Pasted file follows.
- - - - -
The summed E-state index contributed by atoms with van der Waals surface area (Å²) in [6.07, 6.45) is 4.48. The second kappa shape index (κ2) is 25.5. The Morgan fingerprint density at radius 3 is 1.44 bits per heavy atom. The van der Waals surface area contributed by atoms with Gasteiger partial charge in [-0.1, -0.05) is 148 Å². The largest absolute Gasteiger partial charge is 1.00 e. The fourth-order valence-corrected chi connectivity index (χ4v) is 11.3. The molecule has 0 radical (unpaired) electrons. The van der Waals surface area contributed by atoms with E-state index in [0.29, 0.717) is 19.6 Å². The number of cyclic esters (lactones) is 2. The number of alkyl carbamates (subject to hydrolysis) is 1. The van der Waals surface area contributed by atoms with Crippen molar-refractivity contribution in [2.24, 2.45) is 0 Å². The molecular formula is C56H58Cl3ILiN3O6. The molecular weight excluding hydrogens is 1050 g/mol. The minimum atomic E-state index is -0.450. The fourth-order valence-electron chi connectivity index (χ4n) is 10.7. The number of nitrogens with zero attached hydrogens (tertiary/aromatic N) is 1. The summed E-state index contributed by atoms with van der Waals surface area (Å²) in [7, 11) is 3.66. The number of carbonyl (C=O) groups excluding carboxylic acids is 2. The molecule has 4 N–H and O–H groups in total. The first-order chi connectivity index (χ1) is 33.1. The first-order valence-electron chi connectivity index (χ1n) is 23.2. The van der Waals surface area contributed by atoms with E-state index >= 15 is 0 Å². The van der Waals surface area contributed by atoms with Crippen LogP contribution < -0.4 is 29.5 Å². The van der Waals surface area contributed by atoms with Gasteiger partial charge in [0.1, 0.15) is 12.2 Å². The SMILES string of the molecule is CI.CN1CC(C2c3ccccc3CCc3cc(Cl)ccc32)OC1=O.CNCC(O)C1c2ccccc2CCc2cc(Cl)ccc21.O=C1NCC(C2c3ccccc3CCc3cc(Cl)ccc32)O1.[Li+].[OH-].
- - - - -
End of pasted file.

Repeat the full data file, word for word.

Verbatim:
The summed E-state index contributed by atoms with van der Waals surface area (Å²) in [6.07, 6.45) is 4.48. The second kappa shape index (κ2) is 25.5. The Morgan fingerprint density at radius 3 is 1.44 bits per heavy atom. The van der Waals surface area contributed by atoms with Gasteiger partial charge in [-0.1, -0.05) is 148 Å². The largest absolute Gasteiger partial charge is 1.00 e. The fourth-order valence-corrected chi connectivity index (χ4v) is 11.3. The molecule has 0 radical (unpaired) electrons. The van der Waals surface area contributed by atoms with E-state index in [0.29, 0.717) is 19.6 Å². The number of cyclic esters (lactones) is 2. The number of alkyl carbamates (subject to hydrolysis) is 1. The van der Waals surface area contributed by atoms with Crippen molar-refractivity contribution in [2.24, 2.45) is 0 Å². The molecular formula is C56H58Cl3ILiN3O6. The molecular weight excluding hydrogens is 1050 g/mol. The minimum atomic E-state index is -0.450. The fourth-order valence-electron chi connectivity index (χ4n) is 10.7. The number of nitrogens with zero attached hydrogens (tertiary/aromatic N) is 1. The summed E-state index contributed by atoms with van der Waals surface area (Å²) in [7, 11) is 3.66. The number of carbonyl (C=O) groups excluding carboxylic acids is 2. The molecule has 4 N–H and O–H groups in total. The first-order chi connectivity index (χ1) is 33.1. The first-order valence-electron chi connectivity index (χ1n) is 23.2. The van der Waals surface area contributed by atoms with E-state index >= 15 is 0 Å². The van der Waals surface area contributed by atoms with Crippen LogP contribution < -0.4 is 29.5 Å². The van der Waals surface area contributed by atoms with Gasteiger partial charge in [0.1, 0.15) is 12.2 Å². The SMILES string of the molecule is CI.CN1CC(C2c3ccccc3CCc3cc(Cl)ccc32)OC1=O.CNCC(O)C1c2ccccc2CCc2cc(Cl)ccc21.O=C1NCC(C2c3ccccc3CCc3cc(Cl)ccc32)O1.[Li+].[OH-].